The implications of the Environment Bill's proposed requirement for two new types of mitigation plan

Measures in the government's new Environment Bill, including proposals for councils to produce spatial "nature recovery strategies" and for developers to prepare biodiversity net gain plans, have prompted concerns about fresh burdens on practitioners.

Biodiversity: Environment Bill intended to help reverse decline in wildlife (pic: Noel Reynolds, Flickr)
Biodiversity: Environment Bill intended to help reverse decline in wildlife (pic: Noel Reynolds, Flickr)

The Department for the Environment, Food and Rural Affairs (Defra) has published its long-awaited Environment Bill, which aims to ensure that new development adds to biodiversity. At its heart is a mandatory requirement that schemes secure an overall ten per cent biodiversity net gain. "This can be achieved with on-site provision for habitats or off-site measures to promote biodiversity," said Ben Kite, managing director of environmental consultancy EPR.

At the core of the process will be a new statutory requirement for local authorities to draw up "local nature recovery strategies" (LNRSs). According to the bill, the strategies are "tools that will support better spatial planning for nature recovery, by setting out priorities and opportunities for protecting and investing in nature within a local area". As well as a "statement of biodiversity priorities for the strategy area", they must also include a "local habitat map". This must show "existing nature assets including protected sites and wildlife-rich habitats" and "identify key opportunities for enhancement".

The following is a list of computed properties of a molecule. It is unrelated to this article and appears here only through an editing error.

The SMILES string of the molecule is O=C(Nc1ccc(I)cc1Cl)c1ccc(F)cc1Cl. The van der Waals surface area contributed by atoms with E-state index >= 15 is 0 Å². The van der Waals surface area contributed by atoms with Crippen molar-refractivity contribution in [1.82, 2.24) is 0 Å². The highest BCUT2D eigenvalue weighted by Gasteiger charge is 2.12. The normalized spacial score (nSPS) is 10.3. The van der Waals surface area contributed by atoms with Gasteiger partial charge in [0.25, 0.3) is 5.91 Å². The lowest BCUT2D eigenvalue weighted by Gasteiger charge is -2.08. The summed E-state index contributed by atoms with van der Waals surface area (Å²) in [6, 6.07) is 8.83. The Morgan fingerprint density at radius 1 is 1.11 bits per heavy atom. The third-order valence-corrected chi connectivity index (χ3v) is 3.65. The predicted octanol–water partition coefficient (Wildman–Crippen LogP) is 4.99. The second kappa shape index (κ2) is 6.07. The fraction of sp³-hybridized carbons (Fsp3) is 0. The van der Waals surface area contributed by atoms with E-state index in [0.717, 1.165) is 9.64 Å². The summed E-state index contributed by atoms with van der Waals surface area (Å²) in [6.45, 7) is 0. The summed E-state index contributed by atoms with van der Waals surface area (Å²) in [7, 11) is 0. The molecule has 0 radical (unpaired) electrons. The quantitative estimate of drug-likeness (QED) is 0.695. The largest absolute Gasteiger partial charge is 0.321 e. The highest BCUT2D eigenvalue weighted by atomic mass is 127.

Further details on the "procedure to be followed in the preparation and publication" of the strategies will be set out by the secretary of state in future regulations. The minister will also determine the "responsible authority" for producing them as well as the areas covered by each strategy, though in total they will cover the whole of England.

Defra's response in the summer to a consultation on its net gain proposals set out more details on how these strategies might impact on planning. It said: "We envisage that LNRSs will inform the town and country planning process by providing an important source of evidence to support plan-making, and underpinning actions local planning authorities or neighbourhood planning groups choose to take to protect and enhance biodiversity in their areas." However, it added: "It will continue to be the case that the development plan itself is the principal document at the heart of the planning system."